Vasectomy reversal is comparable in safety to vasectomy. The risks of vasectomy are outlined below from most common to least common. The main risk of vasectomy reversal is that pregnancy may not occur. The least common risks are severe infection or chronic pain as a result of the procedure.
Failure to achieve pregnancy
The main risk of vasectomy reversal is future pregnancy may never happen naturally.
The vasectomy reversal may be perfectly performed, without any complications, and sperm may not reappear in the ejaculate or return in numbers inadequate to cause pregnancy.
Preexisting male infertility
Many men will have a vasectomy before having children or a small number of children. Some of these men may have had unrecognized male infertility or sub-optimal male fertility before their vasectomy. When these men have vasectomy reversal the factors contributing to male infertility will continue to be present.
Vasectomy induced epididymal dysfunction
The most common reason this can occur is because the epididymis in some men may become dysfunctional after a vasectomy. The epididymis is thought to become dysfunctional because of increased pressure caused by the continual production of sperm after the vasectomy that have nowhere to exit. This causes increased pressure, which can cause gradual dysfunction of the epididymis. The epididymis may cease producing sperm or produce dysfunctional sperm.
Formation of anti-sperm antibodies
Some men will form immune reactions against their own sperm after vasectomy and will form anti-sperm antibodies. The contribution of anti-sperm antibodies to male infertility and sperm dysfunction is controversial because many men may develop anti-sperm antibodies; however, most will not have infertility or sperm dysfunction.
Combinations of these issues can also contribute in an additive fashion to the insufficient reappearance of sperm in the ejaculate.
Equally possible is the vasectomy reversal may be 100% successful but the female partner may be the source of infertility. The most common conditions found in women as a cause for infertility are not ovulating (releasing eggs) regularly, blockage of the fallopian tubes, and difficulty conceiving because of increasing maternal age.
Some couples will have everything working perfectly (normal sperm count, regular ovation, and normal fallopian tubes) and not be able to become pregnant because of unexplained infertility.
Occlusion of the vas deferens
The vas deferens may heal with scar tissue and be blocked at the repair sites after vasectomy reversal.
The inside of the vas deferens is delicate and small. If the repair site heals aggressively with scar tissue then the inside of the vas deferens may be blocked and sperm may not be able to be transported to the seminal vesicles.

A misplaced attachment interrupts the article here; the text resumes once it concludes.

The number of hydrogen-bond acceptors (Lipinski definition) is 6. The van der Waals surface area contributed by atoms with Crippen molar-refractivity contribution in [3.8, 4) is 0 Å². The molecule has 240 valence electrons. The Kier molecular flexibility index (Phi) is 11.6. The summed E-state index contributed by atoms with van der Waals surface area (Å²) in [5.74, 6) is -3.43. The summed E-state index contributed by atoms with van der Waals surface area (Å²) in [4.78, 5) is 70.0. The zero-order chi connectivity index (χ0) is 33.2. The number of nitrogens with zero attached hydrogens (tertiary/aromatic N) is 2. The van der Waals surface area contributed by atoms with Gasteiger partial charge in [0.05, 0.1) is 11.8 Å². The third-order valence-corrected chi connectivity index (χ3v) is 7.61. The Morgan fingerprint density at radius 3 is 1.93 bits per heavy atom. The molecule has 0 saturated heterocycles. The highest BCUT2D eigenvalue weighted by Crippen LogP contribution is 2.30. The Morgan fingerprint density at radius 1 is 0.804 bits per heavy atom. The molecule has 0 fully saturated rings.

One or both of the vas deferens could heal closed with scar tissue. If blockage occurs in only one vas deferens and the other heals without blockage then sperm will often reappear in the ejaculate in adequate enough amounts to cause pregnancy. Very often men who have one open and fully functioning vas deferens will have normal sperm counts.
The chance of one or both of the vas deferens healing with blockage is 3-10%.
A hematoma is a collection of blood that forms a localized blood clot and can occur after any surgical intervention.
Arterial hematomas occur rapidly and often in less than twelve (12) hours after a vasectomy reversal. Venous hematomas occur less quickly and usually within 24 to 36 hours. Small hematomas may cause pain and discomfort but can be reabsorbed by the body without surgical intervention. Large hematomas will cause pain and discomfort and will require surgical evacuation.
The risk of hematoma formation after vasectomy reversal is less than 5%.
Infection is possible after any surgical procedure. If an infection were to occur after vasectomy reversal it can often be treated with oral antibiotics but may require hospitalization. If an infection persisted an abscess could (form) and hospitalization and drainage may be required.
The overall risk of infection after vasectomy reversal is less that 3%.
Bleeding is a possible complication of almost any surgical intervention.
Vasectomy reversal requires more surgical manipulation of the vas deferens and the risk of bleeding after vasectomy reversal is likely higher than with vasectomy. Bleeding risk are increased if the patient is on a blood thinner, has a bleeding disorder, or has scar tissue from previous scrotal surgery or infection.
Overall the risk of serious bleeding during or after a vasectomy reversal is less than 1%.
Most cases of chronic pain after vasectomy reversal are mild and cause minimal disruption to a patient’s daily life. Granulomas (small collections of sperm) or neuromas (abnormally healing nerves) are thought to be the cause of most of these cases of mild but chronic pain after vasectomy reversal.
Chronic, severe testicular pain is a rare but possible risk of vasectomy reversal.
This complication can occur after any surgical manipulation of the testicles or vas deferens (vasectomy or vasectomy reversal) but can also occur after surgery to other areas of the male genitourinary tract. The cause for severe, chronic pain is unclear but is felt to be caused by changes in the nerves during the healing process after surgery. This complication is poorly understood.
The estimate of chronic pain after vasectomy reversal is difficult to determine but should be less than 1%.
Testicular atrophy is a rare risk of vasectomy reversal.
This complication is caused by repeated insult to the blood supply of the testicle. This can occur in patients who have had multiple scrotal surgeries and the risk may be increased in patients who have underlying disorders of the circulatory system.
The risk of testicular atrophy after vasectomy reversal is less than 0.5%.